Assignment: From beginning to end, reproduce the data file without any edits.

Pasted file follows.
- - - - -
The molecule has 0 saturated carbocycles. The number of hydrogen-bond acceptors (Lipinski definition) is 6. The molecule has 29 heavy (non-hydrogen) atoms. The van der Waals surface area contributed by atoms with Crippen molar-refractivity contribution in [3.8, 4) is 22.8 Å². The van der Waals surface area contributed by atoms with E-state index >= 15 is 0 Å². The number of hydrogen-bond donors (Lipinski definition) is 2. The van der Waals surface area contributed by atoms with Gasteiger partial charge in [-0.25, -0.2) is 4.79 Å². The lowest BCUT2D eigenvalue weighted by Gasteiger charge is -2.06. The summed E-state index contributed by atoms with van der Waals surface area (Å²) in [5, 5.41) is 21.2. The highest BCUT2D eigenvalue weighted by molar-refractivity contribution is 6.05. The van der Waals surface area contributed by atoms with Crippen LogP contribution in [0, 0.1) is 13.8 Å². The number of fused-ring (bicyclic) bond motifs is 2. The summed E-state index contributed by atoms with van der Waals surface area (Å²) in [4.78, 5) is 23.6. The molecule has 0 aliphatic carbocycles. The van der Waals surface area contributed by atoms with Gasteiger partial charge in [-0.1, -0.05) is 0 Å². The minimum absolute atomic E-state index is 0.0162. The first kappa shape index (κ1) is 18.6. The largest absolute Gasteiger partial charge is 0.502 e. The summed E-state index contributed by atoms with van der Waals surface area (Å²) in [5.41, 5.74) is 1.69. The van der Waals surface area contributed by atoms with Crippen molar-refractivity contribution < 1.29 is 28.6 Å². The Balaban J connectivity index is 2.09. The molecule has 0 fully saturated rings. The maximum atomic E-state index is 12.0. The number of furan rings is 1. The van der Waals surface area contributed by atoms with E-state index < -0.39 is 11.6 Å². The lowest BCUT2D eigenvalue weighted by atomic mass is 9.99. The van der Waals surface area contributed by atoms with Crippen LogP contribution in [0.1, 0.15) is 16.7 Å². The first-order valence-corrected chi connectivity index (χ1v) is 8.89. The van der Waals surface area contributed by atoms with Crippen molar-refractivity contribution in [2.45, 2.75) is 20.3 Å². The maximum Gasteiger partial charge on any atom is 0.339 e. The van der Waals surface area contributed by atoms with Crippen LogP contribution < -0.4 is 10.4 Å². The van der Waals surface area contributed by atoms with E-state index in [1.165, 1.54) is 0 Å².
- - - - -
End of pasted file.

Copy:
The molecule has 0 saturated carbocycles. The number of hydrogen-bond acceptors (Lipinski definition) is 6. The molecule has 29 heavy (non-hydrogen) atoms. The van der Waals surface area contributed by atoms with Crippen molar-refractivity contribution in [3.8, 4) is 22.8 Å². The van der Waals surface area contributed by atoms with E-state index >= 15 is 0 Å². The number of hydrogen-bond donors (Lipinski definition) is 2. The van der Waals surface area contributed by atoms with Gasteiger partial charge in [-0.25, -0.2) is 4.79 Å². The lowest BCUT2D eigenvalue weighted by Gasteiger charge is -2.06. The summed E-state index contributed by atoms with van der Waals surface area (Å²) in [5, 5.41) is 21.2. The highest BCUT2D eigenvalue weighted by molar-refractivity contribution is 6.05. The van der Waals surface area contributed by atoms with Crippen LogP contribution in [0, 0.1) is 13.8 Å². The number of fused-ring (bicyclic) bond motifs is 2. The summed E-state index contributed by atoms with van der Waals surface area (Å²) in [4.78, 5) is 23.6. The molecule has 0 aliphatic carbocycles. The van der Waals surface area contributed by atoms with Gasteiger partial charge in [-0.1, -0.05) is 0 Å². The minimum absolute atomic E-state index is 0.0162. The first kappa shape index (κ1) is 18.6. The largest absolute Gasteiger partial charge is 0.502 e. The summed E-state index contributed by atoms with van der Waals surface area (Å²) in [5.41, 5.74) is 1.69. The van der Waals surface area contributed by atoms with Crippen molar-refractivity contribution < 1.29 is 28.6 Å². The Balaban J connectivity index is 2.09. The molecule has 0 fully saturated rings. The maximum atomic E-state index is 12.0. The number of furan rings is 1. The van der Waals surface area contributed by atoms with E-state index < -0.39 is 11.6 Å². The lowest BCUT2D eigenvalue weighted by atomic mass is 9.99. The van der Waals surface area contributed by atoms with Crippen LogP contribution in [0.1, 0.15) is 16.7 Å². The first-order valence-corrected chi connectivity index (χ1v) is 8.89. The van der Waals surface area contributed by atoms with Crippen molar-refractivity contribution in [2.45, 2.75) is 20.3 Å². The maximum Gasteiger partial charge on any atom is 0.339 e. The van der Waals surface area contributed by atoms with Crippen LogP contribution < -0.4 is 10.4 Å². The van der Waals surface area contributed by atoms with E-state index in [1.165, 1.54) is 0 Å².